Success in 'space elevator' competition (Update 3)

November 5th, 2009 in Astronomy & Space / Space Exploration
This handout photo from NASA shows David Bashford, right, lead of the LaserMotive team, preparing their robotic climber entry in the $2 million Space Elevator Games at the NASA Dryden Flight Research Center at Edwards Air Force Base, Calif., Wednesday, Nov. 4, 2009. In a the test of the concept, robotic machines powered by laser beams will try to climb a cable suspended from a helicopter, on a course 900 meters (2,953 feet) high. (AP Photo/NASA, Tom Tschida)


This handout photo from NASA shows David Bashford, right, lead of the LaserMotive team, preparing their robotic climber entry in the $2 million Space Elevator Games at the NASA Dryden Flight Research Center at Edwards Air Force Base, Calif., Wednesday, Nov. 4, 2009. In a the test of the concept, robotic machines powered by laser beams will try to climb a cable suspended from a helicopter, on a course 900 meters (2,953 feet) high. (AP Photo/NASA, Tom Tschida)

(AP) -- A robot powered by a ground-based laser beam climbed a long cable dangling from a helicopter on Wednesday to qualify for prize money in a $2 million competition to test the potential reality of the science fiction concept of space elevators.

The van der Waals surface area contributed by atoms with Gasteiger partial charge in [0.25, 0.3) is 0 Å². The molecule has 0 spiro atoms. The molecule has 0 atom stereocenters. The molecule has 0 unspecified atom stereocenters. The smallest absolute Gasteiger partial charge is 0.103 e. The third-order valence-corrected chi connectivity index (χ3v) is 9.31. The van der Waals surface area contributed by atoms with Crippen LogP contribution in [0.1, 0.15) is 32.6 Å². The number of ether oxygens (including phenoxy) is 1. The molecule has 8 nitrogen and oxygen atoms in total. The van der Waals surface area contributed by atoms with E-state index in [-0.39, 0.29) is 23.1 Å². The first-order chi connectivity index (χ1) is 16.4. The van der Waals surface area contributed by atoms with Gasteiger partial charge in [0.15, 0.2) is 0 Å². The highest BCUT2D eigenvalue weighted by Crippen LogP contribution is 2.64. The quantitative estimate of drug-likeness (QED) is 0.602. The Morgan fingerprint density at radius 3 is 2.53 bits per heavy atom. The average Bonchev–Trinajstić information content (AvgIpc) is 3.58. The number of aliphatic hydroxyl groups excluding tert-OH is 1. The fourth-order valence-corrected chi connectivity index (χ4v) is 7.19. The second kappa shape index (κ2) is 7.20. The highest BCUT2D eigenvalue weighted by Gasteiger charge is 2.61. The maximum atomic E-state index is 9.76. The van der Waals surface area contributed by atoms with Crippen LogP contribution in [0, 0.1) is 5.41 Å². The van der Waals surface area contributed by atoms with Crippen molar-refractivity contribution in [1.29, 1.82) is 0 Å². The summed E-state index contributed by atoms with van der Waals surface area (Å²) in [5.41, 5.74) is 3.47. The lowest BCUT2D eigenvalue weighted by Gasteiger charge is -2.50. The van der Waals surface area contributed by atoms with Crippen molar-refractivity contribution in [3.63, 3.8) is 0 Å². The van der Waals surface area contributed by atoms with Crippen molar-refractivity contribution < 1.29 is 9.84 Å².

The highly technical contest brought teams from Missouri, Alaska and Seattle to Rogers Dry Lake in the Mojave Desert, most familiar to the public as a space shuttle landing site.

The contest requires their machines to climb 2,953 feet (nearly 1 kilometer) up a cable slung beneath a helicopter hovering nearly a mile high.

LaserMotive's vehicle zipped up to the top in just over four minutes and immediately repeated the feat, qualifying for at least a $900,000 second-place prize.

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Video: In their first run today and their first ever successful run in any of the NASA sponsored Power Beaming Challenge events, Team Lasermotive qualified for at least a share of the 1st level prize money of $900,000.

More information: http://www.spaceelevatorgames.org/

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"Success in 'space elevator' competition (Update 3)." November 5th, 2009. http://phys.org/news176545232.html